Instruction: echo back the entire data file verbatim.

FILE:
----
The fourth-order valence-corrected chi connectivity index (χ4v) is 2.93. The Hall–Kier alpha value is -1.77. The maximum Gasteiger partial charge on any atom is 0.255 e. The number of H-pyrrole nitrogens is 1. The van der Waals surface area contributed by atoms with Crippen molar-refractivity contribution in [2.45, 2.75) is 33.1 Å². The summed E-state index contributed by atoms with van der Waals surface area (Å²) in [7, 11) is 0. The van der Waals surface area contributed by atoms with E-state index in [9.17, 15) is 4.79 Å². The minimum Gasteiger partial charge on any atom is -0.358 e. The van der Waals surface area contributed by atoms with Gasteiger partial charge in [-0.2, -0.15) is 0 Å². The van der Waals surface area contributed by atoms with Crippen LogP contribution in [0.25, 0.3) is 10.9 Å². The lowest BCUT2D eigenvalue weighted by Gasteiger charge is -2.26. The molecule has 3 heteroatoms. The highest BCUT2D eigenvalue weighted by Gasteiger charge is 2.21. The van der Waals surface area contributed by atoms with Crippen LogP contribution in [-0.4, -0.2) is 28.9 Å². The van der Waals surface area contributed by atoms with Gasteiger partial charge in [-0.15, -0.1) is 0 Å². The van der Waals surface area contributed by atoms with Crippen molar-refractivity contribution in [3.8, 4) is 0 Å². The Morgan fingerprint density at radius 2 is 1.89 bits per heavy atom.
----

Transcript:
The fourth-order valence-corrected chi connectivity index (χ4v) is 2.93. The Hall–Kier alpha value is -1.77. The maximum Gasteiger partial charge on any atom is 0.255 e. The number of H-pyrrole nitrogens is 1. The van der Waals surface area contributed by atoms with Crippen molar-refractivity contribution in [2.45, 2.75) is 33.1 Å². The summed E-state index contributed by atoms with van der Waals surface area (Å²) in [7, 11) is 0. The van der Waals surface area contributed by atoms with E-state index in [9.17, 15) is 4.79 Å². The minimum Gasteiger partial charge on any atom is -0.358 e. The van der Waals surface area contributed by atoms with Gasteiger partial charge in [-0.2, -0.15) is 0 Å². The van der Waals surface area contributed by atoms with Crippen LogP contribution in [0.25, 0.3) is 10.9 Å². The lowest BCUT2D eigenvalue weighted by Gasteiger charge is -2.26. The molecule has 3 heteroatoms. The highest BCUT2D eigenvalue weighted by Gasteiger charge is 2.21. The van der Waals surface area contributed by atoms with Crippen LogP contribution in [-0.4, -0.2) is 28.9 Å². The van der Waals surface area contributed by atoms with Gasteiger partial charge in [-0.15, -0.1) is 0 Å². The van der Waals surface area contributed by atoms with Crippen molar-refractivity contribution in [3.8, 4) is 0 Å². The Morgan fingerprint density at radius 2 is 1.89 bits per heavy atom.